The situation in Khader is dire, Nejiba told her. There is no food. For the past 10 days they’ve eaten only pita, olive oil and za’atar (hyssop). Nejiba’s whole family is ensconced in the kitchen, the most protected part of the house. At night they hear the cries of the wounded from elsewhere in the village. There’s no way to move them to Damascus, as the highway is blocked and the byways are vulnerable to snipers.
According to Zahira, there is no doctor in her aunt’s village, much less a hospital. The women treat the wounded. Israel takes in only wounded from the Nusra Front. “They only help the terrorists,” Samir says furiously, reflecting the anger of many Golan Heights Druze over Israel’s support for the rebels. Some are even ready to swear that Israel is taking part in shelling Khader, so as to assist the rebels. But the rebels stopped before taking over the village, apparently because of Israel.
Mobilization of Israel’s Druze is the best guarantee of safety for Khader. Israel’s Arabs could learn something from the Druze about rallying in support of their brethren. The word in the Golan Heights is that Druze soldiers in the Israeli army would not stand idly by if Khader were taken.
Samir, who operates heavy mechanical equipment, was involved in the construction of the border fence opposite us, shortly before the eruption of the civil war. Not even a bird can get across it, he says.
Not long ago, Zahira underwent surgery at Rambam Medical Center in Haifa. A wounded Syrian rebel was in the room next to hers. She and her husband were appalled by the fine treatment he received: “He woke up and suddenly saw a Jewish nurse next to him. He thought he was in paradise. How she pampered him – and he’s a terrorist. He didn’t even look like a human being. Your media says that Israel is helping Syrian civilians. That’s a lie. They are not civilians. They are not human beings.”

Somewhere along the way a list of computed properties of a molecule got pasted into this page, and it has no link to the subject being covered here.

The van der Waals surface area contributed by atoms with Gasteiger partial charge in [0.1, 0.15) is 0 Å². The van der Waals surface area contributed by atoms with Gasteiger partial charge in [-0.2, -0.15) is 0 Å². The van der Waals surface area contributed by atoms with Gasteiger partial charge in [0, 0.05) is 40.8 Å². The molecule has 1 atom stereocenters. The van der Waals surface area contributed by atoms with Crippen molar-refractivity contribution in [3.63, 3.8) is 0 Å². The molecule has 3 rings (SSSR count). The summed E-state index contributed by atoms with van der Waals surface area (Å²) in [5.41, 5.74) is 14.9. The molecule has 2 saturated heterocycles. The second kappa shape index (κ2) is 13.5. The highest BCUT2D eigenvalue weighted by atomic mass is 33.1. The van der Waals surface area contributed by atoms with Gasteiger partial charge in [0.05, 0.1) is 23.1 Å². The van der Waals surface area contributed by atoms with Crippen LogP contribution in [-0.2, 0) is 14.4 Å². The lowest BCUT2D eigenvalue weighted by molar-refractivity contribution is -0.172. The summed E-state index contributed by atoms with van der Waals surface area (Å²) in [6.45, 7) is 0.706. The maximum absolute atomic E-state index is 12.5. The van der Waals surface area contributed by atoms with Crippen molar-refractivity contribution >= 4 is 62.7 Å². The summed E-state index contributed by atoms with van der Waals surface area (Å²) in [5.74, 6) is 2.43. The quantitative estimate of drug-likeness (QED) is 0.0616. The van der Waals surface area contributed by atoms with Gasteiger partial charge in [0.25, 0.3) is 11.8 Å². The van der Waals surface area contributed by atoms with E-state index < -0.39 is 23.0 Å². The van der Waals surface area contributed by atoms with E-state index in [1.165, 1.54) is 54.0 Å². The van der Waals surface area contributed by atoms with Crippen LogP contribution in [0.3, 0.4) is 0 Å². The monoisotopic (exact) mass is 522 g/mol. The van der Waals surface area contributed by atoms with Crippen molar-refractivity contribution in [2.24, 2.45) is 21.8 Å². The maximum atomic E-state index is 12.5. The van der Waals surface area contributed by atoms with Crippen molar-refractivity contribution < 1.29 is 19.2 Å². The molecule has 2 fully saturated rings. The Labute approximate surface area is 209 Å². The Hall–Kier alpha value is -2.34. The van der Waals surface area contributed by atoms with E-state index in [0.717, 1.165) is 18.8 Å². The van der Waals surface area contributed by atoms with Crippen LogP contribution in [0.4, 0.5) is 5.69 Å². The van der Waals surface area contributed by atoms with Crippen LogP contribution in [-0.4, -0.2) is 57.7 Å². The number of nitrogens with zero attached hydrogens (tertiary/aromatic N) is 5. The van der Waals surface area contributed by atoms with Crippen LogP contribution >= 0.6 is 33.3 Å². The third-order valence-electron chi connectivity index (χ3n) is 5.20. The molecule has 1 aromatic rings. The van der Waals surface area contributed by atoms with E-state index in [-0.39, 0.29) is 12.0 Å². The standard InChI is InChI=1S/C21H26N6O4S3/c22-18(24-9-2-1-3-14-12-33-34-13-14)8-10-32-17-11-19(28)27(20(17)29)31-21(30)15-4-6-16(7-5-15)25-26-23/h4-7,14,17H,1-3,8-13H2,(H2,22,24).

Aunt Nejiba’s grandchildren, like all the children in Khader, are suffering psychologically and are in constant anxiety. They can’t sleep. Now, as the shelling intensifies, Zahira sends her aunt a WhatsApp message and in a few minutes gets a reply: “Situation very bad. Hoping that the rebels will soon retreat, toward Hamraa.” Nejiba’s son Hassan is a member of the local militia. He’s stationed on the ridge across the way and possibly also engaged in shelling. Here, the war in Syria is a family drama.
There’s a beehive of activity in the valley between us and the war. An Israel Defense Forces jeep draws close to the fence and drives off quickly. “The dogs have a dushka,” someone says, as Khader takes yet another pounding. This morning, the school at the edge of the village was targeted, and now the rebels are aiming at the cemetery, where the Syrian army has an outpost. It’s a drop-by-drop war, and the fighting looks more spectacular at night, when the shells have a red tail.
Khader al-Khads – Khader News – to which everyone here listens via mobile phones, reports that two men in the village were killed this morning in the shelling. South of Khader lies Jubata al-Khashab, which is under the rebels’ control; it is their regional center, where they go after completing an attack shift. A pickup drives by fast, going south. The Majdal Shams commentators explain that the fighters in it have completed their shift and are heading back to their village beyond the grove. They add that the rebels almost always launch their shells after 11 A.M., when the sun blinds the militiamen in Khader.
To the north is another rebel-held village, Beit Jinn. It’s besieged by the Syrian army, but has an escape hatch to Lebanon. The rebels’ goal is to open a corridor between their village and Beit Jinn. Khader lies in between.
“If Khader falls, there is no more Syria on the border,” someone tells us, referring to the army of President Bashar Assad, whom most of the Druze support. Another small Druze village beyond the ridge, Harfa, has already been abandoned, its residents fleeing to Khader.
Another boom. And another. A few weeks ago, a Syrian army helicopter dropped explosive barrels on the rebels’ position across from us. Next to their village, Jubata, is the gate from which their wounded – and their wounded only – are evacuated to Israel. Damascus is an hour’s drive; Aleppo is five hours from Damascus. Everything is so close.
Marey Jalaa, a local photographer for AFP, the French News Agency, studied dentistry in Damascus for four years and often visited Aleppo. It was a beautiful, vibrant city, he recalls now. He didn’t complete his studies, because he could no longer tolerate life in Syria, even before the war, whose end no one sees – including in the sector that’s a mere arm’s length away.